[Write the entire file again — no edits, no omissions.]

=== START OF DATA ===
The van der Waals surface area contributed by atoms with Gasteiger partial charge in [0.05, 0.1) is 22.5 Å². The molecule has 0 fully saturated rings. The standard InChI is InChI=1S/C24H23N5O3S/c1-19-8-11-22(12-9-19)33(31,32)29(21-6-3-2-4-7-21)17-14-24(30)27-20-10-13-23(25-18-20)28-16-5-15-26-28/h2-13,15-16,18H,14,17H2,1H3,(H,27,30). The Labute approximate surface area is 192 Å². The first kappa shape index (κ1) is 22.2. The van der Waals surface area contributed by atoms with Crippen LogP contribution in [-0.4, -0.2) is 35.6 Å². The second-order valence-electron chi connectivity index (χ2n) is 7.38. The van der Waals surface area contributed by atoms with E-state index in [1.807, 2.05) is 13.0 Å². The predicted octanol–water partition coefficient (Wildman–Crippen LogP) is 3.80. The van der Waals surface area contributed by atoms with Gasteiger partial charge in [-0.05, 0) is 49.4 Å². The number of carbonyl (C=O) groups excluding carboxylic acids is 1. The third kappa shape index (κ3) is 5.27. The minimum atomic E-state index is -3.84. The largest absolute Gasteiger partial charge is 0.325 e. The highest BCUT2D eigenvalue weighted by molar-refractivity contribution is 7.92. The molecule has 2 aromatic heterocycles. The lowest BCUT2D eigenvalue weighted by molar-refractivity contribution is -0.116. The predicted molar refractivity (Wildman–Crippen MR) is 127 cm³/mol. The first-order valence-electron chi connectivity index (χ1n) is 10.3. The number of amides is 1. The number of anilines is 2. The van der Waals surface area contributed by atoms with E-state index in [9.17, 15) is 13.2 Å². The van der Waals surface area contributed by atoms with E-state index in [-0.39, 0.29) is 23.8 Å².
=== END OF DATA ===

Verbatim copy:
The van der Waals surface area contributed by atoms with Gasteiger partial charge in [0.05, 0.1) is 22.5 Å². The molecule has 0 fully saturated rings. The standard InChI is InChI=1S/C24H23N5O3S/c1-19-8-11-22(12-9-19)33(31,32)29(21-6-3-2-4-7-21)17-14-24(30)27-20-10-13-23(25-18-20)28-16-5-15-26-28/h2-13,15-16,18H,14,17H2,1H3,(H,27,30). The Labute approximate surface area is 192 Å². The first kappa shape index (κ1) is 22.2. The van der Waals surface area contributed by atoms with Crippen LogP contribution in [-0.4, -0.2) is 35.6 Å². The second-order valence-electron chi connectivity index (χ2n) is 7.38. The van der Waals surface area contributed by atoms with E-state index in [1.807, 2.05) is 13.0 Å². The predicted octanol–water partition coefficient (Wildman–Crippen LogP) is 3.80. The van der Waals surface area contributed by atoms with Gasteiger partial charge in [-0.05, 0) is 49.4 Å². The number of carbonyl (C=O) groups excluding carboxylic acids is 1. The third kappa shape index (κ3) is 5.27. The minimum atomic E-state index is -3.84. The largest absolute Gasteiger partial charge is 0.325 e. The highest BCUT2D eigenvalue weighted by molar-refractivity contribution is 7.92. The molecule has 2 aromatic heterocycles. The lowest BCUT2D eigenvalue weighted by molar-refractivity contribution is -0.116. The predicted molar refractivity (Wildman–Crippen MR) is 127 cm³/mol. The first-order valence-electron chi connectivity index (χ1n) is 10.3. The number of amides is 1. The number of anilines is 2. The van der Waals surface area contributed by atoms with E-state index in [9.17, 15) is 13.2 Å². The van der Waals surface area contributed by atoms with E-state index in [-0.39, 0.29) is 23.8 Å².